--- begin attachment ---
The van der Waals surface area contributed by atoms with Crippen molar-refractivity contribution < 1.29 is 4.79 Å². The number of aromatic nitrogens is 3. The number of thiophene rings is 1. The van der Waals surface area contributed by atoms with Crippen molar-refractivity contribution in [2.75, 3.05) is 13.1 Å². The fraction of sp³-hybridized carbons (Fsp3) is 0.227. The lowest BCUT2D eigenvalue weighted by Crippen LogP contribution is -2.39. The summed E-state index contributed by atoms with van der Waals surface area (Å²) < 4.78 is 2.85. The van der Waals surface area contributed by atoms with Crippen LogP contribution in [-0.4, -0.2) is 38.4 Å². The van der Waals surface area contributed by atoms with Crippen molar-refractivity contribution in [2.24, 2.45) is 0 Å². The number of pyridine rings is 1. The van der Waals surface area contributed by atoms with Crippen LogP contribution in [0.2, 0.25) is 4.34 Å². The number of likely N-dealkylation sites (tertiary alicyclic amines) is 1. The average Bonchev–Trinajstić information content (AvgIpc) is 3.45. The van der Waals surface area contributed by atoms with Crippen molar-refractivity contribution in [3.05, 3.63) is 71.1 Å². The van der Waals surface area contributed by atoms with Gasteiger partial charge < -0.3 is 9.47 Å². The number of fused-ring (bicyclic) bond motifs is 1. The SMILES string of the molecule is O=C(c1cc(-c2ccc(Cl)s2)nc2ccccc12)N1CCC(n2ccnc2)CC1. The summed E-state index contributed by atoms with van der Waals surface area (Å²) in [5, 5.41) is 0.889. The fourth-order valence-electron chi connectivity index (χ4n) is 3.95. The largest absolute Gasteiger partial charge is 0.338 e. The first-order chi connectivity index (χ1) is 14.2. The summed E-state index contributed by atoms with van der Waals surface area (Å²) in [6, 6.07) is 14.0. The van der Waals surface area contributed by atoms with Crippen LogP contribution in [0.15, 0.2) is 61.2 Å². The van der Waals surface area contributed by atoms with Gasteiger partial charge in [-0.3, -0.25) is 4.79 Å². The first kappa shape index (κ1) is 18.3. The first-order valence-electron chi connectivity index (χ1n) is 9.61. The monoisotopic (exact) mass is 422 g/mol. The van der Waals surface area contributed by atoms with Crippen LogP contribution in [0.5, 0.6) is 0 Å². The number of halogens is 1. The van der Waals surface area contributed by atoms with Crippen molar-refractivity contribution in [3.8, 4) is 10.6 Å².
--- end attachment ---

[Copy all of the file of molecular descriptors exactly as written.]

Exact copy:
The van der Waals surface area contributed by atoms with Crippen molar-refractivity contribution < 1.29 is 4.79 Å². The number of aromatic nitrogens is 3. The number of thiophene rings is 1. The van der Waals surface area contributed by atoms with Crippen molar-refractivity contribution in [2.75, 3.05) is 13.1 Å². The fraction of sp³-hybridized carbons (Fsp3) is 0.227. The lowest BCUT2D eigenvalue weighted by Crippen LogP contribution is -2.39. The summed E-state index contributed by atoms with van der Waals surface area (Å²) < 4.78 is 2.85. The van der Waals surface area contributed by atoms with Crippen LogP contribution in [-0.4, -0.2) is 38.4 Å². The van der Waals surface area contributed by atoms with Crippen molar-refractivity contribution in [2.24, 2.45) is 0 Å². The number of pyridine rings is 1. The van der Waals surface area contributed by atoms with Crippen LogP contribution in [0.2, 0.25) is 4.34 Å². The number of likely N-dealkylation sites (tertiary alicyclic amines) is 1. The average Bonchev–Trinajstić information content (AvgIpc) is 3.45. The van der Waals surface area contributed by atoms with Crippen molar-refractivity contribution in [3.05, 3.63) is 71.1 Å². The van der Waals surface area contributed by atoms with Gasteiger partial charge < -0.3 is 9.47 Å². The number of fused-ring (bicyclic) bond motifs is 1. The SMILES string of the molecule is O=C(c1cc(-c2ccc(Cl)s2)nc2ccccc12)N1CCC(n2ccnc2)CC1. The summed E-state index contributed by atoms with van der Waals surface area (Å²) in [5, 5.41) is 0.889. The fourth-order valence-electron chi connectivity index (χ4n) is 3.95. The largest absolute Gasteiger partial charge is 0.338 e. The first-order chi connectivity index (χ1) is 14.2. The summed E-state index contributed by atoms with van der Waals surface area (Å²) in [6, 6.07) is 14.0. The van der Waals surface area contributed by atoms with Crippen LogP contribution in [0.15, 0.2) is 61.2 Å². The van der Waals surface area contributed by atoms with Gasteiger partial charge in [-0.3, -0.25) is 4.79 Å². The first kappa shape index (κ1) is 18.3. The first-order valence-electron chi connectivity index (χ1n) is 9.61. The monoisotopic (exact) mass is 422 g/mol. The van der Waals surface area contributed by atoms with Crippen LogP contribution in [0.5, 0.6) is 0 Å². The number of halogens is 1. The van der Waals surface area contributed by atoms with Crippen molar-refractivity contribution in [3.8, 4) is 10.6 Å².